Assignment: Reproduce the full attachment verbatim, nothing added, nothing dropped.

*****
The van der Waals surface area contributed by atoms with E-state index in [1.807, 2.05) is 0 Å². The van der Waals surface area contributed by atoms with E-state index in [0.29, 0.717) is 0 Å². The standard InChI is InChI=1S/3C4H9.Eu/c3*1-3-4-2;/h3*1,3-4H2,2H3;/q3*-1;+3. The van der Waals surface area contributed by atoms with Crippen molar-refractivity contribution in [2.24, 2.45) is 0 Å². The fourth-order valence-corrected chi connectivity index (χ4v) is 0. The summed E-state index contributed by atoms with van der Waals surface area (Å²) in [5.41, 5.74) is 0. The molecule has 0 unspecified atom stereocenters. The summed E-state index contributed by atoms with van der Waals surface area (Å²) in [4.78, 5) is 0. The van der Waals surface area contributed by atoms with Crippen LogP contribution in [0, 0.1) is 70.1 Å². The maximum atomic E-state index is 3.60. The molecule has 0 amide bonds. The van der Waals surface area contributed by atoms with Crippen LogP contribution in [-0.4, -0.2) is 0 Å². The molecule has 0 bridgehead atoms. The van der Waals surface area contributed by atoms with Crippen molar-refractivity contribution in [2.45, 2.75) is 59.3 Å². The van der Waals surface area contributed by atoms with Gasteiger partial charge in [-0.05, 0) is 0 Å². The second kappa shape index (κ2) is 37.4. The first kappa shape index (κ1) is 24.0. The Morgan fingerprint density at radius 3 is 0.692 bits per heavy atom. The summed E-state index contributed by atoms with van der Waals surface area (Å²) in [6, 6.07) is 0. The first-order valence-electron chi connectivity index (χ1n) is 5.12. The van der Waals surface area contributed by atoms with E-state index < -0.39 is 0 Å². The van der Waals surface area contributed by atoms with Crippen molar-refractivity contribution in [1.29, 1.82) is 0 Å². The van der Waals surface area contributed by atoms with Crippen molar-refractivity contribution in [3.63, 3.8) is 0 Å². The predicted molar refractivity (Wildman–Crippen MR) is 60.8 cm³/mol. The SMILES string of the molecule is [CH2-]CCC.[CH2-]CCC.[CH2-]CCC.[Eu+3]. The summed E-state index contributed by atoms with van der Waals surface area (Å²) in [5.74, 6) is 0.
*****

The van der Waals surface area contributed by atoms with E-state index in [1.807, 2.05) is 0 Å². The van der Waals surface area contributed by atoms with E-state index in [0.29, 0.717) is 0 Å². The standard InChI is InChI=1S/3C4H9.Eu/c3*1-3-4-2;/h3*1,3-4H2,2H3;/q3*-1;+3. The van der Waals surface area contributed by atoms with Crippen molar-refractivity contribution in [2.24, 2.45) is 0 Å². The fourth-order valence-corrected chi connectivity index (χ4v) is 0. The summed E-state index contributed by atoms with van der Waals surface area (Å²) in [5.41, 5.74) is 0. The molecule has 0 unspecified atom stereocenters. The summed E-state index contributed by atoms with van der Waals surface area (Å²) in [4.78, 5) is 0. The van der Waals surface area contributed by atoms with Crippen LogP contribution in [0, 0.1) is 70.1 Å². The maximum atomic E-state index is 3.60. The molecule has 0 amide bonds. The van der Waals surface area contributed by atoms with Crippen LogP contribution in [-0.4, -0.2) is 0 Å². The molecule has 0 bridgehead atoms. The van der Waals surface area contributed by atoms with Crippen molar-refractivity contribution in [2.45, 2.75) is 59.3 Å². The van der Waals surface area contributed by atoms with Gasteiger partial charge in [-0.05, 0) is 0 Å². The second kappa shape index (κ2) is 37.4. The first kappa shape index (κ1) is 24.0. The Morgan fingerprint density at radius 3 is 0.692 bits per heavy atom. The summed E-state index contributed by atoms with van der Waals surface area (Å²) in [6, 6.07) is 0. The first-order valence-electron chi connectivity index (χ1n) is 5.12. The van der Waals surface area contributed by atoms with E-state index < -0.39 is 0 Å². The van der Waals surface area contributed by atoms with Crippen molar-refractivity contribution in [1.29, 1.82) is 0 Å². The van der Waals surface area contributed by atoms with Crippen molar-refractivity contribution in [3.63, 3.8) is 0 Å². The predicted molar refractivity (Wildman–Crippen MR) is 60.8 cm³/mol. The SMILES string of the molecule is [CH2-]CCC.[CH2-]CCC.[CH2-]CCC.[Eu+3]. The summed E-state index contributed by atoms with van der Waals surface area (Å²) in [5.74, 6) is 0.